[sdiy] Pink Tunes self-composing program.

Sarah Thompson plodger at gmail.com
Mon Jan 8 21:10:29 CET 2018


I'm currently playing with some Odroid XU4 and HC1 single board computers.
Smaller than an Arduino, but with an 8 core big.LITTLE ARM CPU (4
performance optimized cores, 4 power optimized cores) at 2GHz, 6 ARM Mali
GPU cores, 2GB of RAM, gigabit Ethernet and costing about $50 each. Same
CPU as a Galaxy S5 phone, I think. Times are moving on. I'm itching to try
a musical application of these things -- I'm building a cluster of 20 of
them as a strange maker project right now. :-)

On Mon, Jan 8, 2018 at 1:55 PM, Tom Wiltshire <tom at electricdruid.net> wrote:

> Of course, but not necessarily the way I suggested.
>
> Ingo’s point about the indirect addressing is very valid. Indirect
> addressing was one of the PICs weaker suits until fairly recently (improved
> a lot with the enhanced instruction set), and it still doesn’t compare to
> some of the stuff the old 6502 used to do. The pre- and post-indexed
> indirect addressing modes that the 6502 had would be hard to pull off in
> only 4 instructions, but you never know...there might be a way.
>
> The “simple” way is to throw some massively overspecced machine like a
> desktop PC at the task and run a full emulator in some higher level
> language running on top of a full OS. The number of wasted cycles in such a
> system required to make a multi-GHz multi-core processor act like an
> ancient eight bit wonder going not much faster than digital watch is enough
> to make me scream!! But it’d get the job done...
>
> > On 8 Jan 2018, at 18:43, David Bulog <d2ba at xtra.co.nz> wrote:
> >
> > So can Pink Tunes be reborn to run on a modern day OS ?
> >> On 9/01/2018, at 1:28 am, Tom Wiltshire <tom at electricdruid.net> wrote:
> >>
> >> I wondered about this. Assuming a 6502 running at 2MHz, if I used a
> modern PIC with an instruction rate at 8MHz, if I could write equivalent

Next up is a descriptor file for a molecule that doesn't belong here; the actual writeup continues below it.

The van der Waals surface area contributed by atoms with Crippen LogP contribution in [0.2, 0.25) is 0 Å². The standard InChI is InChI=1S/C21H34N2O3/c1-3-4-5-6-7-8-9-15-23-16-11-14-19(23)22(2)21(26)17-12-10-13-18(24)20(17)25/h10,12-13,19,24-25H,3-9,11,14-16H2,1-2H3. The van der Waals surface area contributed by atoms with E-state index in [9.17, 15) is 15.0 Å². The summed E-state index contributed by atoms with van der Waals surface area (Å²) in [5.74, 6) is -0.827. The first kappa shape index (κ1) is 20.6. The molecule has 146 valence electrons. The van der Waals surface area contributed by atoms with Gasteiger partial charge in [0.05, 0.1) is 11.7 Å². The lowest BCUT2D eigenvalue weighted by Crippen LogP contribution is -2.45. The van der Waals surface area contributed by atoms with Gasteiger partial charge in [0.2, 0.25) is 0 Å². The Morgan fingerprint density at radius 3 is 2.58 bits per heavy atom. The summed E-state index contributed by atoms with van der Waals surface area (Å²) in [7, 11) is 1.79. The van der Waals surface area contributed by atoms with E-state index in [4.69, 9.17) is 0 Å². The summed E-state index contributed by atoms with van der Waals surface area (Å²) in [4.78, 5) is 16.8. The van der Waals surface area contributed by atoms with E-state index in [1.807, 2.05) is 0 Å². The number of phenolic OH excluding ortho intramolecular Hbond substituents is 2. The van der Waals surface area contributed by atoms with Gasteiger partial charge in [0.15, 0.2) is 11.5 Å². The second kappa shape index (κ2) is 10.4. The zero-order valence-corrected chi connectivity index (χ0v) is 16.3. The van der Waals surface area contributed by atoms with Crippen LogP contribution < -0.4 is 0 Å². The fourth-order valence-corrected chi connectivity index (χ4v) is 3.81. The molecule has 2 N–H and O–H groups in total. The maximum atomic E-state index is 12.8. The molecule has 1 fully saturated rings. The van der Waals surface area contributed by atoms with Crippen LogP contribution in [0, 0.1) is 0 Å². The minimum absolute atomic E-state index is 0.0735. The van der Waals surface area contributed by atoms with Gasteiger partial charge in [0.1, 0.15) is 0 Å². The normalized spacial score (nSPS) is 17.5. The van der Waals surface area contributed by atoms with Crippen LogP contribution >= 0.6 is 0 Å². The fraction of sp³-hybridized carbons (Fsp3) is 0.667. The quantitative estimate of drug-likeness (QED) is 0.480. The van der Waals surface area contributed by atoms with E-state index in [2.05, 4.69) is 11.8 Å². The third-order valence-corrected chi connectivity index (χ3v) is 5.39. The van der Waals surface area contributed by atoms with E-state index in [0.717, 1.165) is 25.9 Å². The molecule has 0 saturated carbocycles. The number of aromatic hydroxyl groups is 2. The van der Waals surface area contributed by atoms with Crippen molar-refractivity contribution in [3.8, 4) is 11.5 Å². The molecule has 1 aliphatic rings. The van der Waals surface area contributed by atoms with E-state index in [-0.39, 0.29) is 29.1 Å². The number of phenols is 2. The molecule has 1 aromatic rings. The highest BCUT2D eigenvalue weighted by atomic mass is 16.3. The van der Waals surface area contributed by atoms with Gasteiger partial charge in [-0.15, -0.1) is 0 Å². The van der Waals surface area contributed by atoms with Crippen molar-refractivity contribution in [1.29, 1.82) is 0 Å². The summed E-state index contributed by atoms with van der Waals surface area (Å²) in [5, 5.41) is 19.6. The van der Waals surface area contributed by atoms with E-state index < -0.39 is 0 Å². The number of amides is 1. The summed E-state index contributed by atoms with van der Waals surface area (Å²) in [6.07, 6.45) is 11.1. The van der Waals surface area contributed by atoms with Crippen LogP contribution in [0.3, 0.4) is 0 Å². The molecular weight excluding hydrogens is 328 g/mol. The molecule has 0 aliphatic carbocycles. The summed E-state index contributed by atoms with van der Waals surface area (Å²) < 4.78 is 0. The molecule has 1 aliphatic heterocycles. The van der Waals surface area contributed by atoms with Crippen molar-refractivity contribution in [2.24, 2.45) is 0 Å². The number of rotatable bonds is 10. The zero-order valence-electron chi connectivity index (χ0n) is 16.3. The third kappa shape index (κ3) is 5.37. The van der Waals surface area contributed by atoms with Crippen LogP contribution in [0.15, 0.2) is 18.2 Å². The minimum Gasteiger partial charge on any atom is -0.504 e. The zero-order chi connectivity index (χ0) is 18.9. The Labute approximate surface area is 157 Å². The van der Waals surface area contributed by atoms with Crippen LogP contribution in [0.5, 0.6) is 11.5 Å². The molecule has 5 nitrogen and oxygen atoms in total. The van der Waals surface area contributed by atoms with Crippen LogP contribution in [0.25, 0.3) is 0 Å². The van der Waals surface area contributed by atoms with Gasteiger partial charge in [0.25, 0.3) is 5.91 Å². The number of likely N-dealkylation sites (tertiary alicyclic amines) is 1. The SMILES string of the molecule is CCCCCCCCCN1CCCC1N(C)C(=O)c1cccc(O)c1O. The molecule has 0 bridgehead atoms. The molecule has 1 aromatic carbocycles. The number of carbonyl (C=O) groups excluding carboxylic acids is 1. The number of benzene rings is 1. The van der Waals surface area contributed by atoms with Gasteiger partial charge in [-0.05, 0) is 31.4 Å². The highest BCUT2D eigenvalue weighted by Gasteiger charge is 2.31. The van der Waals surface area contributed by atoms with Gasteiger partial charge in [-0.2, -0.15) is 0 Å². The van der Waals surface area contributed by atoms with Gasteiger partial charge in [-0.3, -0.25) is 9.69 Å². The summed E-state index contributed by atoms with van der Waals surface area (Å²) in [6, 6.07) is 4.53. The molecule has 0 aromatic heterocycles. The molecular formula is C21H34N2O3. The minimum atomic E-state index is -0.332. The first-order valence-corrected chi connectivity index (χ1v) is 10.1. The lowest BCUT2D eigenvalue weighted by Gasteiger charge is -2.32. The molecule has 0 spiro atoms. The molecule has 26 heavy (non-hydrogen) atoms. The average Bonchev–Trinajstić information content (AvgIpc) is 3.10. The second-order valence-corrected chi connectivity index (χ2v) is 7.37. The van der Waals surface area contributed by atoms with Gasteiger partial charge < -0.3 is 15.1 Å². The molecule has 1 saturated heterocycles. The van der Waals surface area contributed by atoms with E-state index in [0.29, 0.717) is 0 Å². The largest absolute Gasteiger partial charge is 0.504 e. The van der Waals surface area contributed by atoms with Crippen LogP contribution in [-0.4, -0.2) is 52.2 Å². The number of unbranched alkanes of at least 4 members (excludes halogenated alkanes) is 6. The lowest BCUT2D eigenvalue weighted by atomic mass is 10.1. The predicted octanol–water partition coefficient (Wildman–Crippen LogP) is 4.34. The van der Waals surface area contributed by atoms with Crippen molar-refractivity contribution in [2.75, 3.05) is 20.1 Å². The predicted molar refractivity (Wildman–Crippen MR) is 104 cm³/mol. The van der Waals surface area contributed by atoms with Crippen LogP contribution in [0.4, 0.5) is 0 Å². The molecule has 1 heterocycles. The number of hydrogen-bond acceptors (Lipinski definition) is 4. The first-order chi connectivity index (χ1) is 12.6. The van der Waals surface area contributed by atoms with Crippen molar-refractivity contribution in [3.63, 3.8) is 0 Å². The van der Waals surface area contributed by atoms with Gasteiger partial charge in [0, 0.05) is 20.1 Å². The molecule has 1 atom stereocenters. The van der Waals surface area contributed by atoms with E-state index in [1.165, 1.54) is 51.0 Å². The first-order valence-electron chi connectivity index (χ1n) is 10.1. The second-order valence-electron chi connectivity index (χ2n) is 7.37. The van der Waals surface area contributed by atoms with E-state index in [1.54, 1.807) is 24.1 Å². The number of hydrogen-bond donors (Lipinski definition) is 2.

> macros for each of the 6502 instructions in 4 instructions or less, I could
> basically compile the old code for the new chip.
> >>
> >> It’s almost (but not quite) an interesting enough challenge to warrant
> giving it a try. Maybe if I had more Sundays in the week.
> >>
> >> Tom
> >>
> >> ==================
> >>      Electric Druid
> >> Synth & Stompbox DIY
> >> ==================
> >>
> >>> On 8 Jan 2018, at 07:30, David Bulog <d2ba at xtra.co.nz> wrote:
> >>>
> >>> John Titor came up because of a debate about  reusing 80’s assembly
> code  in modern day recreations of classics. we came to the conclusion that
> you would need to source all the original hardware for assembly code to be
> pratically useful :)
> >>>
> >>>> On 8/01/2018, at 8:09 pm, Olav Martin Kvern <okvern at ix.netcom.com>
> wrote:
> >>>>
> >>>> Colleagues,
> >>>>
> >>>> re: "John Titor"
> >>>>
> >>>> I've never been sure if "John Titor" was an internet hoax that the
> visual novel/anime series "Steins;Gate" made reference to, or whether the
> internet hoax was created as part of the marketing program for either work.
> Probably the former, but you never know.
> >>>>
> >>>> Either way, not all red herrings are created equal.:-)
> >>>>
> >>>> Thanks,
> >>>>
> >>>> Ole
> >>>> _______________________________________________
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> >>>> http://synth-diy.org/mailman/listinfo/synth-diy
> >>>
> >>>
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> >>
> >
>
>
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